[Manila, Philippines] – In September, the Obama Foundation announced that Gabriel “Gab” Billones Jr., Founder & President of Break the Fake Movement will be part of its sixth cohort of Obama Scholars, made up of 30 emerging leaders from around the world who will participate in an immersive program at either Columbia University in the City of New York or the University of Chicago for the 2023-2024 academic year. Gab will be the first Filipino Obama Scholar at Columbia University.
Gabriel Billones Jr. is the founder of Break the Fake Movement, an alliance of over 500 young professionals across Southeast Asia who fight fake news, promote media and information literacy, and encourage responsible digital citizenship. Since 2017, Gabriel’s organization has launched events, programs, and competitions across Southeast Asia, particularly in the Philippines, Indonesia, and Malaysia, to build a community of media and information-literate citizens who leverage the power of critical thinking to protect online spaces, debunk disinformation, and promote digital rights and media inclusion. Break the Fake’s programs include a media civics lab, fact-checking academy and summit, workshops with grassroots communities, and a digital literacy program that offers media toolkits, live masterclasses, webinars, boot camps, and competitions. Gabriel aims to expand his impact through the Scholars program by developing a plan to increase access to media and information literacy resources across Southeast Asia.
Gabriel holds a bachelor’s degree in chemical engineering from the Iligan Institute of Technology at Mindanao State University in the Philippines. He has participated in fellowships with the U.S. Department of State, the Atlantic Council’s Digital Forensic Research Lab, the International Fact-Checking Network, and Deutsche Welle’s Akademie for international media development.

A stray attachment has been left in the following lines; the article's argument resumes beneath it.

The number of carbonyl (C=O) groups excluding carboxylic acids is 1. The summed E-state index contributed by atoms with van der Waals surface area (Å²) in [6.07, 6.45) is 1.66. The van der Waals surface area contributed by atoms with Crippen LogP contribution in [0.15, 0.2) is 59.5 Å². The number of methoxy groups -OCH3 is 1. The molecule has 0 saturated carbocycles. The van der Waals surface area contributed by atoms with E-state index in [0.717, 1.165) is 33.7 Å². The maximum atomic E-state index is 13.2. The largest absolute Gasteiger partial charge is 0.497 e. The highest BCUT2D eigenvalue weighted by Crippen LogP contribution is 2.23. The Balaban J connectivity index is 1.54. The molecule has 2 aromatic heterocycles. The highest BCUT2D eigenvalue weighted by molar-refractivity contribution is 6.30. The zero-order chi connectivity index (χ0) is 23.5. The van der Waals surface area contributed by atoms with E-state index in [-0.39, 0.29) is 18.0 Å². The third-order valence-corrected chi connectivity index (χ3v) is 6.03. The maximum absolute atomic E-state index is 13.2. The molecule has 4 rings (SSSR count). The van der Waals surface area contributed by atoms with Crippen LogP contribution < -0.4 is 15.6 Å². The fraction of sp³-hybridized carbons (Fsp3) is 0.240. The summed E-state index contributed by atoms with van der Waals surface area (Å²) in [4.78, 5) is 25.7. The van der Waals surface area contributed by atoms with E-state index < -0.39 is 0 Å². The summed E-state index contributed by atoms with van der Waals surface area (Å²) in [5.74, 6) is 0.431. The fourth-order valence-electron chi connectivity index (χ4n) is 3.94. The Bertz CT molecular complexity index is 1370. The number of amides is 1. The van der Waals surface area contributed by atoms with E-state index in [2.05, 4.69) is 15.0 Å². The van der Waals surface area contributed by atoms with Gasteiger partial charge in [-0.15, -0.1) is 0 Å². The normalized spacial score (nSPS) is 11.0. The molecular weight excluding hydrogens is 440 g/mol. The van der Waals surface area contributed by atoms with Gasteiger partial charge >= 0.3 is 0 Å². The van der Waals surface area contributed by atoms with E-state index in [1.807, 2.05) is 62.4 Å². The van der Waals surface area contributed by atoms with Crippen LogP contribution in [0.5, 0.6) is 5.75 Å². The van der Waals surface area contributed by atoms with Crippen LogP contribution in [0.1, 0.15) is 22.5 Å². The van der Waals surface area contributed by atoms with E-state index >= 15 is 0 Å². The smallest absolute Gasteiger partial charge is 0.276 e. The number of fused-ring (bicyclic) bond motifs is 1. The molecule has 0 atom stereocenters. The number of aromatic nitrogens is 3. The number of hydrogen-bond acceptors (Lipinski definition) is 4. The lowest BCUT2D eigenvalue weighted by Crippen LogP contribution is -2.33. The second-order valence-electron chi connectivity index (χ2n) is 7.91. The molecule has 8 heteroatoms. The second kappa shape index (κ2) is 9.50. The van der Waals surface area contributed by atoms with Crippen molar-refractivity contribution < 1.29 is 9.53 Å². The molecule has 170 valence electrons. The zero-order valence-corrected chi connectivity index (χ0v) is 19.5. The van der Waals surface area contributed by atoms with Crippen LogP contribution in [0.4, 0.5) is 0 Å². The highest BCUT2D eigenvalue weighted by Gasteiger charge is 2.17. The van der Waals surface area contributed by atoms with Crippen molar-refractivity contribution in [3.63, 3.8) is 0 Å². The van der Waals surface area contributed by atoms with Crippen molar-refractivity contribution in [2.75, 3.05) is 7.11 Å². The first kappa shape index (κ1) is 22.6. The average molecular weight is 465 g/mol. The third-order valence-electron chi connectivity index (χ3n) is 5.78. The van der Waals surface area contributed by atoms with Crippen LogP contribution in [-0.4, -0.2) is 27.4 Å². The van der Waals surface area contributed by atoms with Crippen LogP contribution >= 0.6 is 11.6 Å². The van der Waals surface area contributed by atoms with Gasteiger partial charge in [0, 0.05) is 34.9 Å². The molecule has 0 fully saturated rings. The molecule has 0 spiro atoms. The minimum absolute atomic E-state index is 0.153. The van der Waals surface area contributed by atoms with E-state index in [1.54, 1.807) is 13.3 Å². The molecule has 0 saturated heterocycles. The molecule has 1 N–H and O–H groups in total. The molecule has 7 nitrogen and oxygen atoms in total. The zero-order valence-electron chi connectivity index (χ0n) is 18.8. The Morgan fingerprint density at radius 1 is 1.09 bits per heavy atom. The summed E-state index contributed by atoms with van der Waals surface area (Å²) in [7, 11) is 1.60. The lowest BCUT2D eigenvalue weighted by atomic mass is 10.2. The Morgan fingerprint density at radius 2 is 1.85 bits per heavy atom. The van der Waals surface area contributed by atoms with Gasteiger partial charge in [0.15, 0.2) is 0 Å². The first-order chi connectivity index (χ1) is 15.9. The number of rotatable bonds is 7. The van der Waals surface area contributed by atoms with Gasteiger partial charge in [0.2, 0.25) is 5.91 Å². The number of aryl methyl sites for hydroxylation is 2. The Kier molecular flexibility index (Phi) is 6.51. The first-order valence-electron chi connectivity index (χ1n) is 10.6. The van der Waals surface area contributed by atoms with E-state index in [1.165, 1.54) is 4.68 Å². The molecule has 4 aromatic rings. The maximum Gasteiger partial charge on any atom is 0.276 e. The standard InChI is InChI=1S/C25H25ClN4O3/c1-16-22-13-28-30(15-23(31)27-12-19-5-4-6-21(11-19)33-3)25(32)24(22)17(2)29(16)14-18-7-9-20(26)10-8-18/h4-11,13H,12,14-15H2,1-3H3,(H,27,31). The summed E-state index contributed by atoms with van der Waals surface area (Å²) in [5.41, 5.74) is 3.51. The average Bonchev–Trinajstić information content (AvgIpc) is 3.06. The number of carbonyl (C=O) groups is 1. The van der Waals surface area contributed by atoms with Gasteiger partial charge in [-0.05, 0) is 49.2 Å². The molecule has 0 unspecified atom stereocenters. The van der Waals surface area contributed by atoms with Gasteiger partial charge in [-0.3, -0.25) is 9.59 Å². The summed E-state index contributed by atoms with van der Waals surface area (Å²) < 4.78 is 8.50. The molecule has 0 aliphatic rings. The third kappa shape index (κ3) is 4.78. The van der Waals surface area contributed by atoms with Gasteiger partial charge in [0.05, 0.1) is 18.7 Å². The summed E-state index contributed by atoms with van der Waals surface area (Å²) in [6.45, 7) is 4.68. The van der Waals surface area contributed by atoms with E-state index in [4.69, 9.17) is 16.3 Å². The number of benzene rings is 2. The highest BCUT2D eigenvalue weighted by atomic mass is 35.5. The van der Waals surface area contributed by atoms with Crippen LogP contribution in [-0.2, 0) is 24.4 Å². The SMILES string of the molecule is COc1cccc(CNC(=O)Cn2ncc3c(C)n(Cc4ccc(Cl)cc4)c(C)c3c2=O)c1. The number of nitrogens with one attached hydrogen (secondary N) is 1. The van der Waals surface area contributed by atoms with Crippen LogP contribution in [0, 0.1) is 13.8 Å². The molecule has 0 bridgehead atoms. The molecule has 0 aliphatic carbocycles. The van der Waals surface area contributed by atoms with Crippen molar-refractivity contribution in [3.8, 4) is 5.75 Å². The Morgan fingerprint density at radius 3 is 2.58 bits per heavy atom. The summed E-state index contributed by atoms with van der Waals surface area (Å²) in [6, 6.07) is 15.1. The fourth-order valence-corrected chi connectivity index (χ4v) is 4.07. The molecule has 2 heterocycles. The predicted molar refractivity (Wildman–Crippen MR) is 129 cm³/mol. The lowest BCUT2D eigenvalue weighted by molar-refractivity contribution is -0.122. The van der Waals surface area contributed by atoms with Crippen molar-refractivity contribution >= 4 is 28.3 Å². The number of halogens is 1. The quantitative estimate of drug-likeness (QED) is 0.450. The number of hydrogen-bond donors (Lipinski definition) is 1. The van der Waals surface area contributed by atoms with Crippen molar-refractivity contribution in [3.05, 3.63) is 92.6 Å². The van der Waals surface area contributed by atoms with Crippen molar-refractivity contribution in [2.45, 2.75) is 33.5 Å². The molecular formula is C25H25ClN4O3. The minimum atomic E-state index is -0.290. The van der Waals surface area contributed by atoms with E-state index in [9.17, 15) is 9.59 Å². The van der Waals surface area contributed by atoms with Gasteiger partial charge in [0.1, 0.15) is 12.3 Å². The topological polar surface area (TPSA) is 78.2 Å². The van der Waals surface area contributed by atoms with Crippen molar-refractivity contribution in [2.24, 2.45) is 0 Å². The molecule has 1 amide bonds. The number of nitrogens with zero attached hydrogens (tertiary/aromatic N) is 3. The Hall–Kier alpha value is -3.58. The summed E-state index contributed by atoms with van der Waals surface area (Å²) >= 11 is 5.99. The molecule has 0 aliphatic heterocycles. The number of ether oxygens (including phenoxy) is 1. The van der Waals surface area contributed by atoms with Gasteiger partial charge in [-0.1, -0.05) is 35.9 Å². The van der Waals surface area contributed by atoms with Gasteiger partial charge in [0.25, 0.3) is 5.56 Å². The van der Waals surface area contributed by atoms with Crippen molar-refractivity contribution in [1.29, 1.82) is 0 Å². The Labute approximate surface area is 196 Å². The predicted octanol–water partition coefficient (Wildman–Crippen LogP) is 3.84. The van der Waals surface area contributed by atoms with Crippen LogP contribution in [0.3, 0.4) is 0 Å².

The Obama Scholars program, a cornerstone of the Foundation’s work to develop the next generation of leaders, provides Scholars with exposure to real-world skills, tools, and experiences that will expand the impact of their work when they return home. The Scholars will participate in academic, skills-based, and experiential learning, designed by Columbia University and the University of Chicago, in partnership with the Obama Foundation. Their experience will be further enriched by participating in Foundation-led leadership development programming that includes training, networking opportunities, and personalized support as they extend their efforts post-graduation. The Foundation-led program kicked off on September 7, with all Scholars attending an orientation in Chicago.
“The Obama Scholars program enables rising changemakers to gain insights into the work of fellow leaders, across issues and geographies, while collaborating to address complex challenges,” said Obama Foundation CEO Valerie Jarrett. “We are eager to welcome the new cohort of Scholars to the Foundation family, where they will join a network of changemakers striving for a stronger, more sustainable, and more inclusive world.”
The Obama Foundation Scholars Program at Columbia University will welcome 12 Scholars from 12 countries for a nine-month residency at Columbia World Projects. Scholars will engage with the institution’s multifaceted program to deepen their knowledge and skills and build new capacities and networks that will accelerate their impact on the world. The cohort will partake in weekly seminars, personal and professional development workshops, audited coursework, and other tailored programming developed in close partnership with the Foundation.
The Obama Foundation Scholars program is designed to inspire, empower, and connect emerging leaders with the tools they need to make their efforts more effective and impactful across their global communities. Since its inception in 2018, the Obama Foundation Scholars program has supported 132 leaders from 59 countries, all actively working to address today’s pressing issues. To learn more about the 2023-2024 cohort, please visit obama.org/programs/scholars.